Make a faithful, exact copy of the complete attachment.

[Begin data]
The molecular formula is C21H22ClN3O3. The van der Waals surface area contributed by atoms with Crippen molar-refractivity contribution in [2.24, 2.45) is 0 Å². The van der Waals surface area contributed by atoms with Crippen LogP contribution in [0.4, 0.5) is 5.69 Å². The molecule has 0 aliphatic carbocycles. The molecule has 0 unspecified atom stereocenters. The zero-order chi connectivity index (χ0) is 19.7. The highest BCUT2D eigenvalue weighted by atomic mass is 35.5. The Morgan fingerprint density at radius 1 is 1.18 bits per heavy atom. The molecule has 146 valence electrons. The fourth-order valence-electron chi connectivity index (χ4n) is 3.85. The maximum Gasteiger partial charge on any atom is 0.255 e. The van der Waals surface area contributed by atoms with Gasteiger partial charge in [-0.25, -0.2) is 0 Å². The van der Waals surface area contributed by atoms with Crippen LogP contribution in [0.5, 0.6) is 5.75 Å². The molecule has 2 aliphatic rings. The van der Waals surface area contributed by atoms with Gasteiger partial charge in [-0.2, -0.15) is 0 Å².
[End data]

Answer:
The molecular formula is C21H22ClN3O3. The van der Waals surface area contributed by atoms with Crippen molar-refractivity contribution in [2.24, 2.45) is 0 Å². The van der Waals surface area contributed by atoms with Crippen LogP contribution in [0.4, 0.5) is 5.69 Å². The molecule has 0 aliphatic carbocycles. The molecule has 0 unspecified atom stereocenters. The zero-order chi connectivity index (χ0) is 19.7. The highest BCUT2D eigenvalue weighted by atomic mass is 35.5. The Morgan fingerprint density at radius 1 is 1.18 bits per heavy atom. The molecule has 146 valence electrons. The fourth-order valence-electron chi connectivity index (χ4n) is 3.85. The maximum Gasteiger partial charge on any atom is 0.255 e. The van der Waals surface area contributed by atoms with Gasteiger partial charge in [-0.25, -0.2) is 0 Å². The van der Waals surface area contributed by atoms with Crippen LogP contribution in [0.5, 0.6) is 5.75 Å². The molecule has 2 aliphatic rings. The van der Waals surface area contributed by atoms with Gasteiger partial charge in [-0.2, -0.15) is 0 Å².